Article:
Washington process potato growers who lost contracts or had contracts cut by McCain Foods are looking at it as “taking a slap in the face,”
Dale Lathim, director of the Potato Growers of Washington, was quoted in the May 17 edition of the Tri-City Herald by Staff Writer Mike Lee. Lathim said the cuts “were a devastating blow,” especially for growers who had already planted or had their acreage cut.
Lee says a string of 300 trucks will be bringing 9,000 tons of Canadian potatoes from McCain’s Coaldale, AB, growing area to its Othello, WA, plant.
In April McCain cut 2002 contracts for 21 growers by as much as 40 percent compared to last season’s volume.
Lathim said after cutting contracts and then bringing in potatoes from Alberta was like putting salt in the wound. He said Washington growers are upset because they still have potatoes in storage.
Lathim says McCain is paying significantly less by importing potatoes than it would have to pay on the spot market for Washington potatoes.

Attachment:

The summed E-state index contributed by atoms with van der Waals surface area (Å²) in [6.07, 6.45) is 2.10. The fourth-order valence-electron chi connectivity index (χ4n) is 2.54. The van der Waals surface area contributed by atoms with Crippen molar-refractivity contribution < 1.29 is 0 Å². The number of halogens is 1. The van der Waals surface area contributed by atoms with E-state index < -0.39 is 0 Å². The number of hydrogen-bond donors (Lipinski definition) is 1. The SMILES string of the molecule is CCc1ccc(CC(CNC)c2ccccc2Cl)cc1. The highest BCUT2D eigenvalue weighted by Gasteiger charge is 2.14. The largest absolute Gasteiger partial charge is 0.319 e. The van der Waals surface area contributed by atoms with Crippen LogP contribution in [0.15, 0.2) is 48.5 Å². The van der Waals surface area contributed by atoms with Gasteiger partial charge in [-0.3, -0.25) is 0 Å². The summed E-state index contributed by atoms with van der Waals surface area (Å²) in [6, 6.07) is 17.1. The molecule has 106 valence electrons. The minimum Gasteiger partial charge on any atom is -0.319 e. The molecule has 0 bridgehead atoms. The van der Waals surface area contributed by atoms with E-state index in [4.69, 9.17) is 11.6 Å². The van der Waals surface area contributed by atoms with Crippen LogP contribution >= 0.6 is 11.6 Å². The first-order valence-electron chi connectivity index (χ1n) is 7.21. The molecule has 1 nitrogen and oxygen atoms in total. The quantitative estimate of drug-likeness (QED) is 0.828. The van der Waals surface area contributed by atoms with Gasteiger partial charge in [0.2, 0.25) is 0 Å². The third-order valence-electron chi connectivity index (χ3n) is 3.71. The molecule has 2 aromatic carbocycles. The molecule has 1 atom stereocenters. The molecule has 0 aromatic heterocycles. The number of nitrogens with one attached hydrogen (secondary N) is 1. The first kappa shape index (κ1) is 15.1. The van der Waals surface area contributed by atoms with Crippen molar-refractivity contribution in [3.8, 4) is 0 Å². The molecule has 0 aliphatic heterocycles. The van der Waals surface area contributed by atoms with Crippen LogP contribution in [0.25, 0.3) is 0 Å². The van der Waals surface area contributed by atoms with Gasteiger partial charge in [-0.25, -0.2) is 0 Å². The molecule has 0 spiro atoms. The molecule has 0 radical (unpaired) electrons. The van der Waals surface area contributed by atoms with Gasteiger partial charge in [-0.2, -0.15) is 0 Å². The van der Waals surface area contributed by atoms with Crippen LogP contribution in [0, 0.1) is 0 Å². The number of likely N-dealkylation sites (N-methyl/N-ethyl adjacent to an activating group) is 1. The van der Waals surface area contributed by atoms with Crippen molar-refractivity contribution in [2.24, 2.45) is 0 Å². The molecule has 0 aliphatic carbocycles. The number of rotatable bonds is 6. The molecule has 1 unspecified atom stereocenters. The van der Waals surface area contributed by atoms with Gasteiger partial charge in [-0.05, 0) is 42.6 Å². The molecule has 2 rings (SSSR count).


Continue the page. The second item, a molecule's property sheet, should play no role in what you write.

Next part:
Pat Boss, director of the Washington State Potato Commission, said, “There are a lot of growers out there that would sell their potatoes for a reasonable price. I am baffled that McCain would have to go 600 miles to bring in potatoes from Canada and pay huge freight expenses.”
Boss speculated that McCain could be trying to keep the amount of stored potatoes high in the Columbia Basin to drive down the price. “One could make the assumption, looking at this from the outside, that that would be one of the reasons,” he said.
“Companies are taking advantage of one-way trade and it’s affecting our growers in a negative way,” Boss continued, speaking of the Canadian Bulk Easement Law that prohibits potatoes being imported from the United States when other Canadian provinces have potatoes.